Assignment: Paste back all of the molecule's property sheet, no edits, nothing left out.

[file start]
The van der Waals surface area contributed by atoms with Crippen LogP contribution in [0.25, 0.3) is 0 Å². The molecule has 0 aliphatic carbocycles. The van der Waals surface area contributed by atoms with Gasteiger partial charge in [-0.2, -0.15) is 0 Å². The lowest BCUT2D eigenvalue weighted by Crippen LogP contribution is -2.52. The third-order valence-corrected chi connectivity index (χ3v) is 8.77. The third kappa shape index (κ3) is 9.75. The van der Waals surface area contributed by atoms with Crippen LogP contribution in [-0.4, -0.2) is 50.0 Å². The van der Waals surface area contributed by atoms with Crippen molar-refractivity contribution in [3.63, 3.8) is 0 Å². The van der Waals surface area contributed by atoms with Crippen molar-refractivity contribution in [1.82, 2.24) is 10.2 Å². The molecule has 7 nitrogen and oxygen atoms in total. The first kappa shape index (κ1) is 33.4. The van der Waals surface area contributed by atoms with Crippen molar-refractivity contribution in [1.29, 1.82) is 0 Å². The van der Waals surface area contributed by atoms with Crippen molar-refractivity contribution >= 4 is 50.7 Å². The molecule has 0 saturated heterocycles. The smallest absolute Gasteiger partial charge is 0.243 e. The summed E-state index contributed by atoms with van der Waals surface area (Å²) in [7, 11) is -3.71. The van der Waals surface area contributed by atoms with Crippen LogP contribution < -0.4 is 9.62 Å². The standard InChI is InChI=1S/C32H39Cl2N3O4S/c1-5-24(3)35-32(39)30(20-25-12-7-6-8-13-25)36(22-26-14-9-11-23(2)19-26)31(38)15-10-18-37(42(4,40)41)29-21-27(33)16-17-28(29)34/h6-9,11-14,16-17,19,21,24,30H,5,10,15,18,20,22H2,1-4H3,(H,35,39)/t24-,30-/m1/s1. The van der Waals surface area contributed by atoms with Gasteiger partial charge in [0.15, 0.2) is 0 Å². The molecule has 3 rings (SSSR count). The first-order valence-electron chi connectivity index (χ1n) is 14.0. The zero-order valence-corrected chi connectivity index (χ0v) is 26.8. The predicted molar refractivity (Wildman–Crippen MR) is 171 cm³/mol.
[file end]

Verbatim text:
The van der Waals surface area contributed by atoms with Crippen LogP contribution in [0.25, 0.3) is 0 Å². The molecule has 0 aliphatic carbocycles. The van der Waals surface area contributed by atoms with Gasteiger partial charge in [-0.2, -0.15) is 0 Å². The lowest BCUT2D eigenvalue weighted by Crippen LogP contribution is -2.52. The third-order valence-corrected chi connectivity index (χ3v) is 8.77. The third kappa shape index (κ3) is 9.75. The van der Waals surface area contributed by atoms with Crippen LogP contribution in [-0.4, -0.2) is 50.0 Å². The van der Waals surface area contributed by atoms with Crippen molar-refractivity contribution in [3.63, 3.8) is 0 Å². The van der Waals surface area contributed by atoms with Crippen molar-refractivity contribution in [1.82, 2.24) is 10.2 Å². The molecule has 7 nitrogen and oxygen atoms in total. The first kappa shape index (κ1) is 33.4. The van der Waals surface area contributed by atoms with Crippen molar-refractivity contribution in [1.29, 1.82) is 0 Å². The van der Waals surface area contributed by atoms with Crippen molar-refractivity contribution >= 4 is 50.7 Å². The molecule has 0 saturated heterocycles. The smallest absolute Gasteiger partial charge is 0.243 e. The summed E-state index contributed by atoms with van der Waals surface area (Å²) in [7, 11) is -3.71. The van der Waals surface area contributed by atoms with Crippen LogP contribution < -0.4 is 9.62 Å². The standard InChI is InChI=1S/C32H39Cl2N3O4S/c1-5-24(3)35-32(39)30(20-25-12-7-6-8-13-25)36(22-26-14-9-11-23(2)19-26)31(38)15-10-18-37(42(4,40)41)29-21-27(33)16-17-28(29)34/h6-9,11-14,16-17,19,21,24,30H,5,10,15,18,20,22H2,1-4H3,(H,35,39)/t24-,30-/m1/s1. The van der Waals surface area contributed by atoms with Gasteiger partial charge in [0.15, 0.2) is 0 Å². The molecule has 3 rings (SSSR count). The first-order valence-electron chi connectivity index (χ1n) is 14.0. The zero-order valence-corrected chi connectivity index (χ0v) is 26.8. The predicted molar refractivity (Wildman–Crippen MR) is 171 cm³/mol.